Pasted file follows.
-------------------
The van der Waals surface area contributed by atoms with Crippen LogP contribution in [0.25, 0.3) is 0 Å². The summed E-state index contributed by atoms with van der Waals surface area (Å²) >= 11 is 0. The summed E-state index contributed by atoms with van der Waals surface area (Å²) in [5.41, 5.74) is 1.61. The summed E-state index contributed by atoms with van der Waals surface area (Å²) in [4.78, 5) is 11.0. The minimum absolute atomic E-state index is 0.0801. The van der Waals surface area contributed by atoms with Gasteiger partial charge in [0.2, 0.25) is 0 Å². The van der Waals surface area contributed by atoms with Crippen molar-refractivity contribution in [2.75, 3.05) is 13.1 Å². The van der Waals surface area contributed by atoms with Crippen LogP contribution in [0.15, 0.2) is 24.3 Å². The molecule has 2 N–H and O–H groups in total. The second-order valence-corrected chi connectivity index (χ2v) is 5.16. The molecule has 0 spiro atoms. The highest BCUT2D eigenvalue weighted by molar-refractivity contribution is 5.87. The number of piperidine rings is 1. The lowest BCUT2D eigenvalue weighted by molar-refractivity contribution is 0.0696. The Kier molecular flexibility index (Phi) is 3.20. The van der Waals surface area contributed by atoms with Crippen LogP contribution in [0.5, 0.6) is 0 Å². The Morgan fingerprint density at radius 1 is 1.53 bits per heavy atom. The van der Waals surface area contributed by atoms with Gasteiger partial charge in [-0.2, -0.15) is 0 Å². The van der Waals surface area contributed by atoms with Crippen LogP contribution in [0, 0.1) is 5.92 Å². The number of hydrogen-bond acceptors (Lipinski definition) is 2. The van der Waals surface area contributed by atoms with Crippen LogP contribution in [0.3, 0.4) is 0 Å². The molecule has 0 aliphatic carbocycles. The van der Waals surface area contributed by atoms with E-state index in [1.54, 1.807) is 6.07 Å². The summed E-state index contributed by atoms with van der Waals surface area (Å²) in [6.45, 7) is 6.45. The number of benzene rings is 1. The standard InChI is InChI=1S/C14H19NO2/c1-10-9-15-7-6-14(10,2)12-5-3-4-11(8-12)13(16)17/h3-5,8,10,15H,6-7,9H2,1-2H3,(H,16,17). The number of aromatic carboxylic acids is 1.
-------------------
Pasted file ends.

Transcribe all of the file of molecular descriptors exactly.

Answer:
The van der Waals surface area contributed by atoms with Crippen LogP contribution in [0.25, 0.3) is 0 Å². The summed E-state index contributed by atoms with van der Waals surface area (Å²) >= 11 is 0. The summed E-state index contributed by atoms with van der Waals surface area (Å²) in [5.41, 5.74) is 1.61. The summed E-state index contributed by atoms with van der Waals surface area (Å²) in [4.78, 5) is 11.0. The minimum absolute atomic E-state index is 0.0801. The van der Waals surface area contributed by atoms with Gasteiger partial charge in [0.2, 0.25) is 0 Å². The van der Waals surface area contributed by atoms with Crippen molar-refractivity contribution in [2.75, 3.05) is 13.1 Å². The van der Waals surface area contributed by atoms with Crippen LogP contribution in [0.15, 0.2) is 24.3 Å². The molecule has 2 N–H and O–H groups in total. The second-order valence-corrected chi connectivity index (χ2v) is 5.16. The molecule has 0 spiro atoms. The highest BCUT2D eigenvalue weighted by molar-refractivity contribution is 5.87. The number of piperidine rings is 1. The lowest BCUT2D eigenvalue weighted by molar-refractivity contribution is 0.0696. The Kier molecular flexibility index (Phi) is 3.20. The van der Waals surface area contributed by atoms with Crippen LogP contribution in [0.5, 0.6) is 0 Å². The Morgan fingerprint density at radius 1 is 1.53 bits per heavy atom. The van der Waals surface area contributed by atoms with Gasteiger partial charge in [-0.2, -0.15) is 0 Å². The van der Waals surface area contributed by atoms with Crippen LogP contribution in [0, 0.1) is 5.92 Å². The number of hydrogen-bond acceptors (Lipinski definition) is 2. The van der Waals surface area contributed by atoms with Crippen LogP contribution in [0.3, 0.4) is 0 Å². The molecule has 0 aliphatic carbocycles. The van der Waals surface area contributed by atoms with E-state index in [1.54, 1.807) is 6.07 Å². The summed E-state index contributed by atoms with van der Waals surface area (Å²) in [6.45, 7) is 6.45. The number of benzene rings is 1. The standard InChI is InChI=1S/C14H19NO2/c1-10-9-15-7-6-14(10,2)12-5-3-4-11(8-12)13(16)17/h3-5,8,10,15H,6-7,9H2,1-2H3,(H,16,17). The number of aromatic carboxylic acids is 1.